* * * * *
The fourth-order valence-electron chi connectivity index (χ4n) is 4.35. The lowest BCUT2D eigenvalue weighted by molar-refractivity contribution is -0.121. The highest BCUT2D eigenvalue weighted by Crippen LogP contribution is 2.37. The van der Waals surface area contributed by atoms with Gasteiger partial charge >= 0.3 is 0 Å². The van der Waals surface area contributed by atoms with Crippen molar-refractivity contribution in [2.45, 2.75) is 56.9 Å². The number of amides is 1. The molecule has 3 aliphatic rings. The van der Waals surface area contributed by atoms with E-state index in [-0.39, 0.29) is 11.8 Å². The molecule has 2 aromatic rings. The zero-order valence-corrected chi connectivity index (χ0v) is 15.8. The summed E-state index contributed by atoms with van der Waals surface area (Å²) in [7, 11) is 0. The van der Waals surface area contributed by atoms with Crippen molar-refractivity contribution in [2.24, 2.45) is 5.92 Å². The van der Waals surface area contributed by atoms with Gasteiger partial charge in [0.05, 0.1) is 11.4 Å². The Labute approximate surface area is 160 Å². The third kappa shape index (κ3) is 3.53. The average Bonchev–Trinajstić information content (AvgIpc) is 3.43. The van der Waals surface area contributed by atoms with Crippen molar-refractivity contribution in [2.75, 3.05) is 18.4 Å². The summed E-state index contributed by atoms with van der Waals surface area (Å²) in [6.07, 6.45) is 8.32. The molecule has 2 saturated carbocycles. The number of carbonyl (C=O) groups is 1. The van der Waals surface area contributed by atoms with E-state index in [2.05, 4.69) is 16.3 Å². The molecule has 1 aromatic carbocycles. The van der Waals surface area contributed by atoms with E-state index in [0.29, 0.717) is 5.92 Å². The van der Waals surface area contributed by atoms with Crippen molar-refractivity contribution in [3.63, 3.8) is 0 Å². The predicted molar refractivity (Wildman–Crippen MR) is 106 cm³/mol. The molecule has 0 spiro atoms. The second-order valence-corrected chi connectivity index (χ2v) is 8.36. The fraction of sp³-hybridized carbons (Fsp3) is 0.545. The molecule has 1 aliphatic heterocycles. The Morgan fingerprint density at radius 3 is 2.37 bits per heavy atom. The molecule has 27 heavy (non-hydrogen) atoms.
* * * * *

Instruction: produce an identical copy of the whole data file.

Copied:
The fourth-order valence-electron chi connectivity index (χ4n) is 4.35. The lowest BCUT2D eigenvalue weighted by molar-refractivity contribution is -0.121. The highest BCUT2D eigenvalue weighted by Crippen LogP contribution is 2.37. The van der Waals surface area contributed by atoms with Gasteiger partial charge >= 0.3 is 0 Å². The van der Waals surface area contributed by atoms with Crippen molar-refractivity contribution in [2.45, 2.75) is 56.9 Å². The number of amides is 1. The molecule has 3 aliphatic rings. The van der Waals surface area contributed by atoms with E-state index in [-0.39, 0.29) is 11.8 Å². The molecule has 2 aromatic rings. The zero-order valence-corrected chi connectivity index (χ0v) is 15.8. The summed E-state index contributed by atoms with van der Waals surface area (Å²) in [7, 11) is 0. The van der Waals surface area contributed by atoms with Crippen molar-refractivity contribution in [2.24, 2.45) is 5.92 Å². The van der Waals surface area contributed by atoms with Gasteiger partial charge in [0.05, 0.1) is 11.4 Å². The Labute approximate surface area is 160 Å². The third kappa shape index (κ3) is 3.53. The average Bonchev–Trinajstić information content (AvgIpc) is 3.43. The van der Waals surface area contributed by atoms with Crippen molar-refractivity contribution in [2.75, 3.05) is 18.4 Å². The summed E-state index contributed by atoms with van der Waals surface area (Å²) in [6.07, 6.45) is 8.32. The molecule has 2 saturated carbocycles. The number of carbonyl (C=O) groups is 1. The van der Waals surface area contributed by atoms with E-state index in [2.05, 4.69) is 16.3 Å². The molecule has 1 aromatic carbocycles. The van der Waals surface area contributed by atoms with E-state index in [0.29, 0.717) is 5.92 Å². The van der Waals surface area contributed by atoms with Crippen molar-refractivity contribution in [3.63, 3.8) is 0 Å². The predicted molar refractivity (Wildman–Crippen MR) is 106 cm³/mol. The molecule has 0 spiro atoms. The second-order valence-corrected chi connectivity index (χ2v) is 8.36. The fraction of sp³-hybridized carbons (Fsp3) is 0.545. The molecule has 1 aliphatic heterocycles. The Morgan fingerprint density at radius 3 is 2.37 bits per heavy atom. The molecule has 27 heavy (non-hydrogen) atoms.